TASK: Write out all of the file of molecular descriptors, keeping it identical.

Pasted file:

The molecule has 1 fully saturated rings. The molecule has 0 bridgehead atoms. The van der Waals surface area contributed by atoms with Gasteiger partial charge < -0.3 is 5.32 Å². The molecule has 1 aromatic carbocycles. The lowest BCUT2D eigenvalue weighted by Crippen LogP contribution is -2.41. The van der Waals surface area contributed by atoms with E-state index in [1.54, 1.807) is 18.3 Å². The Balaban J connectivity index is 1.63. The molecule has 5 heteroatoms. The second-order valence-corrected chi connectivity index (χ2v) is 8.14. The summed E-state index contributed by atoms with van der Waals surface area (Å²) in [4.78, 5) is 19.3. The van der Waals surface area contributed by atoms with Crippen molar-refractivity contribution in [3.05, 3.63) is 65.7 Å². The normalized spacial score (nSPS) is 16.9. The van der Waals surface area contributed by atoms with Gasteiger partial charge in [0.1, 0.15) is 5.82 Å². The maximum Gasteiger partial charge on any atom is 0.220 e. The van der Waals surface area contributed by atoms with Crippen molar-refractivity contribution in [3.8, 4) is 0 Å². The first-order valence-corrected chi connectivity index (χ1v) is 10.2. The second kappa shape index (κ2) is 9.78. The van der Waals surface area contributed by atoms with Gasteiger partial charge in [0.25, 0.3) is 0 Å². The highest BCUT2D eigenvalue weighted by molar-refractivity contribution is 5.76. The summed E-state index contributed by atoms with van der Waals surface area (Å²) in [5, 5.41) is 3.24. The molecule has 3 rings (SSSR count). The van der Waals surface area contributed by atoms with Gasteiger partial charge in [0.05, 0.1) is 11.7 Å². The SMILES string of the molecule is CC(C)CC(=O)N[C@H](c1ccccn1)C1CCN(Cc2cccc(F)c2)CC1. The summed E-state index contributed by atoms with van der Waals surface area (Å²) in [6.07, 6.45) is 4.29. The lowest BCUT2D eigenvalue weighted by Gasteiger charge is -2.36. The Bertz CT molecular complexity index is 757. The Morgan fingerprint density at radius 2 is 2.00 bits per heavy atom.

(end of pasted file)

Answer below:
The molecule has 1 fully saturated rings. The molecule has 0 bridgehead atoms. The van der Waals surface area contributed by atoms with Gasteiger partial charge < -0.3 is 5.32 Å². The molecule has 1 aromatic carbocycles. The lowest BCUT2D eigenvalue weighted by Crippen LogP contribution is -2.41. The van der Waals surface area contributed by atoms with E-state index in [1.54, 1.807) is 18.3 Å². The Balaban J connectivity index is 1.63. The molecule has 5 heteroatoms. The second-order valence-corrected chi connectivity index (χ2v) is 8.14. The summed E-state index contributed by atoms with van der Waals surface area (Å²) in [4.78, 5) is 19.3. The van der Waals surface area contributed by atoms with Crippen molar-refractivity contribution in [3.05, 3.63) is 65.7 Å². The normalized spacial score (nSPS) is 16.9. The van der Waals surface area contributed by atoms with Gasteiger partial charge in [0.1, 0.15) is 5.82 Å². The maximum Gasteiger partial charge on any atom is 0.220 e. The van der Waals surface area contributed by atoms with Crippen molar-refractivity contribution in [3.8, 4) is 0 Å². The first-order valence-corrected chi connectivity index (χ1v) is 10.2. The second kappa shape index (κ2) is 9.78. The van der Waals surface area contributed by atoms with Gasteiger partial charge in [0.25, 0.3) is 0 Å². The highest BCUT2D eigenvalue weighted by molar-refractivity contribution is 5.76. The summed E-state index contributed by atoms with van der Waals surface area (Å²) in [5, 5.41) is 3.24. The molecule has 3 rings (SSSR count). The van der Waals surface area contributed by atoms with Gasteiger partial charge in [0.05, 0.1) is 11.7 Å². The SMILES string of the molecule is CC(C)CC(=O)N[C@H](c1ccccn1)C1CCN(Cc2cccc(F)c2)CC1. The summed E-state index contributed by atoms with van der Waals surface area (Å²) in [6.07, 6.45) is 4.29. The lowest BCUT2D eigenvalue weighted by Gasteiger charge is -2.36. The Bertz CT molecular complexity index is 757. The Morgan fingerprint density at radius 2 is 2.00 bits per heavy atom.